InoserpTM PAN-AFRICA is composed of equine origin F(ab’)2 immunoglobulin fragments. Following the hyperimmunization phase, immunoglobulins raised against the different venom components are collected and digested by enzymes into F(ab’)2 fragments. As recommended by WHO guidelines [2], F(ab’)2 present several advantages: In contrast to complete IgG, F(ab’)2 have a better safety profile as they do not contain Fc fragments known to trigger side effects. F(ab’)2 also benefit from a better pharmacokinetic profile than Fab fragments that are eliminated very quickly in the body. One of the major characteristics of InoserpTM PAN-AFRICA is that it is highly purified thanks to a specific manufacturing process developed by Inosan Biopharma. Following a series of fractionation and filtration processes, the level of F(ab’)2 reaches over 95% of the composition of the antivenom [3]. In addition, the manufacturing process is performed in perfectly closed conditions, with sterility and microbiology controls carried out regularly throughout the entire manufacturing process. Therefore, antivenoms manufactured by Inosan Biopharma meet viral safety requirements, do not contain pyrogen agents, and are preservative-free. Another key feature of InoserpTM PAN-AFRICA is that it contains highly specific F(ab’)2. This means that there is a high proportion of effective F(ab’)2 capable of specifically binding to the toxic components of the venoms and neutralizing them. Therefore, InoserpTM PAN-AFRICA can neutralize more venom with fewer proteins [3]. This high-yield production process enables the inclusion of antibodies of additional species in the same vial for a broader coverage. In fact, InoserpTM PAN-AFRICA is polyvalent and covers all species that are medically important (WHO category 1) in sub-Saharan Africa [4], as detailed in Table 2 hereafter. Finally, InoserpTM PAN-AFRICA is lyophilized, which makes its transport and storage easy and inexpensive as it is not cold-chain dependent, which is a decisive asset in tropical regions such as in sub-Saharan Africa.

2. Methodology

This review presents all clinical data available on the use of InoserpTM PAN-AFRICA in sub-Saharan Africa since it was introduced in 2012. The main source of data comes from the clinical studies that have been performed and published but also from all other available sources, such as published reports of patient cases and the most updated pharmacovigilance surveillance report. Four clinical studies have been performed in 5 countries of West and Central Africa, encompassing 22 clinical sites and involving 676 patients, as summarized in Table 3 and detailed below.
-
Evaluation of a new polyvalent antivenom against snakebite envenomation (InoserpTM PAN-AFRICA) in two different epidemiological settings—Northern Benin and Maritime Guinea (Chippaux et al., 2015) [5]: This is the first clinical study performed with 209 patients treated overall. The study objective was to evaluate the clinical efficacy and safety of InoserpTM PAN-AFRICA in 2 countries with different SBE profiles: North Benin, where Echis ocellatus represents 75% of envenomation, and Maritime Guinea, which is well known for a high incidence of elapids bites (Naja and Dendroaspis gender).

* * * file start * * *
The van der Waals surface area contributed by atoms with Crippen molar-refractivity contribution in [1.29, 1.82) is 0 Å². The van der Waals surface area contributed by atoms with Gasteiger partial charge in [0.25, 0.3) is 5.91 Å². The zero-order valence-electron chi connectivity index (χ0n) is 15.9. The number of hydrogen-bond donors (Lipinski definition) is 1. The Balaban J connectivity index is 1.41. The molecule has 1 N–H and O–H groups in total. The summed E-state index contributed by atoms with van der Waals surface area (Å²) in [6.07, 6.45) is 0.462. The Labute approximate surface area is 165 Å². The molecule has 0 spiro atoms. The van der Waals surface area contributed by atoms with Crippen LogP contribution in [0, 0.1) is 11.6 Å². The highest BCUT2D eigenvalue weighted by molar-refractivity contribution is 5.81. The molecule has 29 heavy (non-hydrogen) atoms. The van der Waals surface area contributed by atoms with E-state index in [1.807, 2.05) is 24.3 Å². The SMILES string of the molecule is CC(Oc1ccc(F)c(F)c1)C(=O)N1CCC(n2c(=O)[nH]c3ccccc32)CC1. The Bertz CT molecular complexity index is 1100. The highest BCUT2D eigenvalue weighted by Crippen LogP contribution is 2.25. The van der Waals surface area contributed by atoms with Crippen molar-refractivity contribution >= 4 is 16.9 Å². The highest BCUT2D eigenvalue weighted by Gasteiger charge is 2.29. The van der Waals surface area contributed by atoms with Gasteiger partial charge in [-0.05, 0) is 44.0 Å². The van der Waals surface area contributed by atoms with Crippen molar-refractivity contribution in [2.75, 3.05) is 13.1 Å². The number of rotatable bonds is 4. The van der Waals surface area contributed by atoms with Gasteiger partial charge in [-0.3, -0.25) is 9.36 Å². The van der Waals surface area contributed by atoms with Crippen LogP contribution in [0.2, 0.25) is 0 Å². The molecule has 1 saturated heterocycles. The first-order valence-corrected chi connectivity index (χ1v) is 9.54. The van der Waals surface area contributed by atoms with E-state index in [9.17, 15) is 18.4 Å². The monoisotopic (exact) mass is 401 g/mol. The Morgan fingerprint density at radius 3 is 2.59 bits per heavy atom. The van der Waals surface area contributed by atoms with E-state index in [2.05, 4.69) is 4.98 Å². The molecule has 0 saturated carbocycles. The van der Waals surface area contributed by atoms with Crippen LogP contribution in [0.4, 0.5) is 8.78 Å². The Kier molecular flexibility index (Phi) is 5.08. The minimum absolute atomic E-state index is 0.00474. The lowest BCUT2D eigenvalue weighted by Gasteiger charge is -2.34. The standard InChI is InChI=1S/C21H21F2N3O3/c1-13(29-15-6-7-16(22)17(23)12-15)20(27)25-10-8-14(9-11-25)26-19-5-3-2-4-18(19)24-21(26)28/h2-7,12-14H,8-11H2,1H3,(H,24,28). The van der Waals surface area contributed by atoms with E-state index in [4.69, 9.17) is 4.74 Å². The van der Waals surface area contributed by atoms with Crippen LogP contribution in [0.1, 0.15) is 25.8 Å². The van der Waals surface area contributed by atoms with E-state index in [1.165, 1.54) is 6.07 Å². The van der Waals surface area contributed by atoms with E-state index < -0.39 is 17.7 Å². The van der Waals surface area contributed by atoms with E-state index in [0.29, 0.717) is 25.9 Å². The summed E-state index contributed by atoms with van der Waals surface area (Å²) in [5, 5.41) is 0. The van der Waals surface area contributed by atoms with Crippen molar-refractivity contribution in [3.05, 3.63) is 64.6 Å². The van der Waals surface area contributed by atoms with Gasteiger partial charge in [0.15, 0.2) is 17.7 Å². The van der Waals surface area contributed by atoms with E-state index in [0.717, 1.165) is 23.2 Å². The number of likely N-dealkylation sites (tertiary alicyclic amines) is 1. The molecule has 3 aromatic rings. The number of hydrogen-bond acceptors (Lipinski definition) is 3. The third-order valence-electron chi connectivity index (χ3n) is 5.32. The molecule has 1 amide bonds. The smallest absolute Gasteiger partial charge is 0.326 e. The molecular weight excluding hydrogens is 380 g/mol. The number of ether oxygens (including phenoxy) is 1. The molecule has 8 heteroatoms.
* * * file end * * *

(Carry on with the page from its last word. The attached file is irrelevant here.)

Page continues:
-
Antivenom serotherapy in Mali: experience at Kati reference health center, Kouligoro region (Coulibaly et al., 2018) [6]: This single-center observational study was performed on 154 patients in a health center in west Mali with the objective of assessing the clinical efficacy and safety of InoserpTM PAN-AFRICA in a region with high incidence of Echis ocellatus bites.
-
Evaluation of the efficacy and tolerance of InoserpTM PAN-AFRICA in Senegal (Lam et al., 2019) [7]: This cohort multicenter study was performed on 63 patients in Senegal. The objective was to evaluate the safety and efficacy of InoserpTM PAN-AFRICA under realistic conditions at rural health facilities experiencing cytotoxic, hemotoxic, and neurotoxic envenomation.
-
Snakebites in Cameroon: evaluation of snake antivenom in Africa (ESAA) and real-life conditions (Chippaux et al., 2022) [8]: This is the largest multicenter clinical study performed with InoserpTM PAN-AFRICA. Overall, 250 patients have been treated in 14 clinical sites in Cameroon. The main objective was to study the short- and mid-term safety and efficacy profile of the antivenom in real conditions.
In addition, several publications reporting the use of InoserpTM PAN-AFRICA in patients have been identified: 1 patient presenting with neurotoxic envenomation in Guinea [9], 1 patient bitten by a carpet viper (Echis ocellatus) in Togo [10], and 1 herpetologist bitten by a puff adder (Bitis arietans) in Guinea [11].
Finally, Inosan Biopharma maintains pharmacovigilance surveillance of the use of InoserpTM PAN-AFRICA worldwide and compiles an updated Periodic Safety Update Report (PSUR) each year. The last PSUR used for the review is dated 28 February 2022 and encompasses reports received from 2013 to December 2021.

3. Results

3.1. Clinical Studies

3.1.1. Demographic Characteristics and SBE Syndromes